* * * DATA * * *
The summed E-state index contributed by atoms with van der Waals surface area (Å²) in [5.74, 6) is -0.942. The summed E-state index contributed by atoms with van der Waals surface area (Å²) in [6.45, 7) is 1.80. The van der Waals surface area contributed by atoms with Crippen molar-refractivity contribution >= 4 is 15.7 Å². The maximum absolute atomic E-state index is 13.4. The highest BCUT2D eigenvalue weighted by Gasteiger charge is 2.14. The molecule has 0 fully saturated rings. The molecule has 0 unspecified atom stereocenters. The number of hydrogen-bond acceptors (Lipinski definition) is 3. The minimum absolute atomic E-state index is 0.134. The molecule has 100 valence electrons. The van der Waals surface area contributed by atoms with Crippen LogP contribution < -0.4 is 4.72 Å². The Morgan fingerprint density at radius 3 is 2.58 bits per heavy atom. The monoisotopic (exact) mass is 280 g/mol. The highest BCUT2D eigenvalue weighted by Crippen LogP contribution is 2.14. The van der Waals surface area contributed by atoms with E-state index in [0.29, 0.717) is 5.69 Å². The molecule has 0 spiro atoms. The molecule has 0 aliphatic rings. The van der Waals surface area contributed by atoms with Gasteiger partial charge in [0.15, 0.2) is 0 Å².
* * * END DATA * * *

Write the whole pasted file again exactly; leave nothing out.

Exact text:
The summed E-state index contributed by atoms with van der Waals surface area (Å²) in [5.74, 6) is -0.942. The summed E-state index contributed by atoms with van der Waals surface area (Å²) in [6.45, 7) is 1.80. The van der Waals surface area contributed by atoms with Crippen molar-refractivity contribution >= 4 is 15.7 Å². The maximum absolute atomic E-state index is 13.4. The highest BCUT2D eigenvalue weighted by Gasteiger charge is 2.14. The molecule has 0 fully saturated rings. The molecule has 0 unspecified atom stereocenters. The number of hydrogen-bond acceptors (Lipinski definition) is 3. The minimum absolute atomic E-state index is 0.134. The molecule has 100 valence electrons. The van der Waals surface area contributed by atoms with Crippen LogP contribution < -0.4 is 4.72 Å². The Morgan fingerprint density at radius 3 is 2.58 bits per heavy atom. The monoisotopic (exact) mass is 280 g/mol. The highest BCUT2D eigenvalue weighted by Crippen LogP contribution is 2.14. The van der Waals surface area contributed by atoms with E-state index in [0.29, 0.717) is 5.69 Å². The molecule has 0 spiro atoms. The molecule has 0 aliphatic rings. The van der Waals surface area contributed by atoms with Gasteiger partial charge in [0.15, 0.2) is 0 Å².